Mom and Dad on their wedding Day

I will not go into details, but Mama did NOT have the best childhood at all.  Her mother married her stepfather when she was 8 years old.  They had 3 children very close together and my mom really was more of a mother to them as they grew up than their mother was a lot of the time.  Her stepfather was not a nice man and made my mother's childhood one that she does not like to remember.  I think because her childhood was so bad, she was that much more determined to make sure that her kids' childhoods would be loving, fun, and we would always feel safe.

Mama and her younger sister Theresa

Sadly, like myself, motherhood did not come easy for my mom.  She too struggled with infertility, but they decided to adopt instead, which is how my brother, David Lynn Hopkins Jr. came to be my mother's son.

Mom and David at 7 months old

Mom and David Now
Mom and Dad loved finally being parents, but as I said, they have an absolute love of children, and were not satisfied with just one child.  They waited awhile and thought that adoption would be the way they would again add to their family, however God had something else in mind and almost 9 years after they adopted David my mother found out she was pregnant with me, and BOY was she pregnant!  For such a little woman she got huge with me, I was an 8 pound, 9 ounce baby to boot.

Mom pregnant with me
It was when she was pregnant with me that my mother gained her nickname "Grumpy" because someone commented that to be that big and pregnant she MUST be Grumpy...but actually the opposite was true.  Mom tells me she loved being pregnant, she had little to no morning sickness and other than an intense craving for chocolate, she had a wonderful pregnancy.  My mother always told me that both her children were lucky.  David because when they could have no children, they got to PICK him to be their son. Me because when she thought she could never get pregnant, she got pregnant with me.  Because of our age difference both of us really got to be "only" children.  My brother got my mom all to himself for 9 years.  Once I was born he was starting to get to the age when having mom around all the time was not "cool" so then I got to have her mostly to myself for my younger years, and boy was I a Mama's girl.  My dad swears that my first words were "Mama do it!"  All run together like one word.  I always wanted my mom to hold me and do everything for me.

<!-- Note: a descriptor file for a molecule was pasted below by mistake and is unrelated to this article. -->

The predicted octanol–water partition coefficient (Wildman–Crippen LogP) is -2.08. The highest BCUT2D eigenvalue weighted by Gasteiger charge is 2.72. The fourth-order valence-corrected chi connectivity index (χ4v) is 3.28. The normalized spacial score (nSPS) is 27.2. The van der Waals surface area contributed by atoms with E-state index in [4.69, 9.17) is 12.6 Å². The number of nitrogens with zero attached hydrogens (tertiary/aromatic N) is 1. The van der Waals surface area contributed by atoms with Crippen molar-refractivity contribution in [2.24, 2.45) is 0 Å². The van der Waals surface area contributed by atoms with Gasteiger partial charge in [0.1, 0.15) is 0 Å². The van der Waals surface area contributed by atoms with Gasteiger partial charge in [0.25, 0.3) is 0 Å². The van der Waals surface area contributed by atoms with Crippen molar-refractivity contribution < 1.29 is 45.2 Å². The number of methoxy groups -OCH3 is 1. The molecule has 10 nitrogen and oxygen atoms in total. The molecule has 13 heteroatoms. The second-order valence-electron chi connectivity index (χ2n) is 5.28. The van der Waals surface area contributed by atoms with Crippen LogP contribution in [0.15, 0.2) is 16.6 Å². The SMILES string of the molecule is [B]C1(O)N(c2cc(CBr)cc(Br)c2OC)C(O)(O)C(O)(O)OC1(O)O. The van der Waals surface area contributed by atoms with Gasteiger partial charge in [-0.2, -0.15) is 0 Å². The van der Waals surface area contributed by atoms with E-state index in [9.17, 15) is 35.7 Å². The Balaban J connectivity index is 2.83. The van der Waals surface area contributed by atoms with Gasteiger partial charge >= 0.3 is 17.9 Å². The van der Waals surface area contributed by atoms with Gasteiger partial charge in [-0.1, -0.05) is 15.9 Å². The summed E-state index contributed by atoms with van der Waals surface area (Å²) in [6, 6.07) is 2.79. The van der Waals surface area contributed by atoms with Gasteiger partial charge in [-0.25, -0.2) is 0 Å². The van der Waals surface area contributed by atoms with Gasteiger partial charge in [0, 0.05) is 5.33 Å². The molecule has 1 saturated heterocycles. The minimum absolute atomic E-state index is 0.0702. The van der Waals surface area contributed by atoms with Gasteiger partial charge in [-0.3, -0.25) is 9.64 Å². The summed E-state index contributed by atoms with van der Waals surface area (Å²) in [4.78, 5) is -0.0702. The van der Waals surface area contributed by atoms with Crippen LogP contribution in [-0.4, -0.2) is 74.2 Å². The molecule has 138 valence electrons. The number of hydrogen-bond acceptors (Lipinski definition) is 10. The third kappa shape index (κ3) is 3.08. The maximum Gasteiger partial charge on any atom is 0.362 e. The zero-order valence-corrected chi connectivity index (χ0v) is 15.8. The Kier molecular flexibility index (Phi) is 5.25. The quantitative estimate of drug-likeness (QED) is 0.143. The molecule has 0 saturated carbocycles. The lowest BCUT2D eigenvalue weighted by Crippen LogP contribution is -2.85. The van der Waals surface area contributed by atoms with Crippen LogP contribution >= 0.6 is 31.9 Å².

Mom holding me, a very frequent position for us to be in.

My Mama was and is awesome.  I was blessed to have her stay home with me, so anytime I was sick and needed to come home from school she was there.  She was there all summer.  She was there to go on every field trip, and be a room mom, and any other thing that would allow her to spend time with me.  I am SO grateful that I got to have this kind of childhood where my mom was there for everything.  My parents were always there for us and she was always available for a snuggle when I was scared, nothing ever said about having to get up for work the next day.

Snuggling in bed was always a fun activity.